asked the Secretary of State for Foreign Affairs if he has any further statement to make on the future of the Suez Canal and the advice given to British ships over the payment of dues.

Mr. Ormsby-Gore

I have at present nothing to add to what the Prime Minister and my right hon. and learned Friend said during the debate on the Bermuda talks on 1st April.

Mr. Hynd

Is not the right hon. Gentleman very unhappy at having to give so many negative replies today? Is he aware that, according to the New York Herald Tribune, the number of shipowners who have asked to be transferred to the Liberian flag has increased by 200 per cent, since the Canal was reopened, including a large number of British shipowners? Shipowners, being good Conservatives, believe in private profit being paramount, but is there not a danger that more ships will be transferred from the Red Ensign to the flags of Liberia, Panama, Costa Rica and other countries?

Mr. Ormsby-Gore

That sort of consideration is very much in our mind, and we are doing all we possibly can to get a reasonable settlement of the Suez Canal problem.

Mr. Grimond

Surely the Minister can give some direction in the near future to British shipping or it will be heavily handicapped. Are we to understand from the right hon. Gentleman's previous answer that the Government are prepared to have a settlement on the basis of the six principles that we could have had in October?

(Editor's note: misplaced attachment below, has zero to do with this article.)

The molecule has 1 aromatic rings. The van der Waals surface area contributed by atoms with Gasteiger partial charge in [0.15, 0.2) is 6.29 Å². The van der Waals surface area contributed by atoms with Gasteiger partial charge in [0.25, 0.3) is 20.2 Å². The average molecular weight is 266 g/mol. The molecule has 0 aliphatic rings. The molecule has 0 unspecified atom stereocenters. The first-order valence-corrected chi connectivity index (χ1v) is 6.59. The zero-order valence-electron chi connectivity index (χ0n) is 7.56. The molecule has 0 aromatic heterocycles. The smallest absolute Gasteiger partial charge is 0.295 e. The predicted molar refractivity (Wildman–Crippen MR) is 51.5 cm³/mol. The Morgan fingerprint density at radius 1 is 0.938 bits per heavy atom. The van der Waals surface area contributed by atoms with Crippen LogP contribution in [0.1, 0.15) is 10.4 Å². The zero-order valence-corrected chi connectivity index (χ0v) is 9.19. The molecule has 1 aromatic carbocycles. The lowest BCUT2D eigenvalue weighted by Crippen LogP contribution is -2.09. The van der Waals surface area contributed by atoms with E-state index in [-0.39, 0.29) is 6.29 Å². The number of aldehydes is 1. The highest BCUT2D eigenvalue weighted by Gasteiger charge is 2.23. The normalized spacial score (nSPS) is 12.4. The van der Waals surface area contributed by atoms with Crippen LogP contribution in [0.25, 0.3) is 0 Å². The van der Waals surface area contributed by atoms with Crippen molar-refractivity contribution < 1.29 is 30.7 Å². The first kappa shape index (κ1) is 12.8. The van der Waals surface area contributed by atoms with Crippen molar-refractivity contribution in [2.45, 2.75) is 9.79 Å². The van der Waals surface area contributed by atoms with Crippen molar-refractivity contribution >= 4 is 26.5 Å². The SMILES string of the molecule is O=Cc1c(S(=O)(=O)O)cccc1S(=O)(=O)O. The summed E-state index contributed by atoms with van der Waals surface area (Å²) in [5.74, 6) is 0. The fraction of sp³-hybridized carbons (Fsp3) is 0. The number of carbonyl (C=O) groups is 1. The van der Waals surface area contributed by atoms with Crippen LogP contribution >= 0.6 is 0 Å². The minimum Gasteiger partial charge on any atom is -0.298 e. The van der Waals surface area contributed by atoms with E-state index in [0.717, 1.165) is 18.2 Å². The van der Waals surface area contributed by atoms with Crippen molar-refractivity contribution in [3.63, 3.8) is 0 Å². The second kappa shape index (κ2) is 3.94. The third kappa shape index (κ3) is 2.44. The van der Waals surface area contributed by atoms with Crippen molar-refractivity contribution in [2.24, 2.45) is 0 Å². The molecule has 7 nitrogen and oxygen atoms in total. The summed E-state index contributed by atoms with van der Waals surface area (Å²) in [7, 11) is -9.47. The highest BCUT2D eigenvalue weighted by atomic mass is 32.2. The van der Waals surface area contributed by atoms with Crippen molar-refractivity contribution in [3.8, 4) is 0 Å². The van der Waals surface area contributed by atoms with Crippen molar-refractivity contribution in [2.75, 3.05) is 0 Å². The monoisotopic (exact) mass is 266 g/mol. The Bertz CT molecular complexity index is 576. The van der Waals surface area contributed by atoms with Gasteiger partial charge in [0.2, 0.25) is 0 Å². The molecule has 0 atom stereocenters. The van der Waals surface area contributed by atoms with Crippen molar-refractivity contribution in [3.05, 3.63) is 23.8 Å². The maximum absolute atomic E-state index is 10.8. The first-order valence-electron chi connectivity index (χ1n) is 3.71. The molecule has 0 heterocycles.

Mr. Ormsby-Gore

As I have already said, we propose to negotiate on the six principles. There is no evidence that we could have got agreement with the Egyptian Government on those six principles If the hon. Gentleman will read the reply of Dr. Fawzi, the Egyptian Foreign Minister, he will see that he made certain conditional demands with regard to the six principles of the Resolution of 13th October.

Mr. Biggs-Davison

What responsibility, if any, have the signatories of the Constantinople Convention of 1888 for making effective the provision of the Convention that the ships of all nations would be free to go through the Suez Canal in peace or war?

Mr. Ormsby-Gore

Any settlement has also to be on the basis of the 1888 Convention. That is one of the things that are being discussed with the Egyptian Government at the present time.

Mr. P. Noel-Baker

Is it not a fact that a letter of the Secretary-General of the United Nations on 24th October last set out a settlement virtually agreed with Egypt which would have safeguarded British interests, and that Egypt proposed a meeting in Geneva on 29th October?

Mr. Ormsby-Gore

The right hon. Gentleman is incorrect. The Egyptian Government did not accept entirely the Secretary-General's letter of 24th October.

Mr. Noel-Baker

Was not the only reservation they made a small point about police action, which was very doubtful on its merits?

Mr. Ormsby-Gore

It was a point on arbitration, which was of very great importance.

Mr. Noel-Baker

Have not the Egyptian Government, in their latest proposals, accepted full arbitration on all points, including reference to the International Court, of any dispute about the 1888 Convention?

Mr. Ormsby-Gore

I am not prepared to discuss what is in the Egyptian memorandum, but I can assure the right hon. Gentleman that in many respects it is totally unacceptable.

Mr. Shinwell

Would the October position also have safeguarded the passage of Israeli ships?

Mr. Ormsby-Gore

That is a hypothetical question.

Hon. Members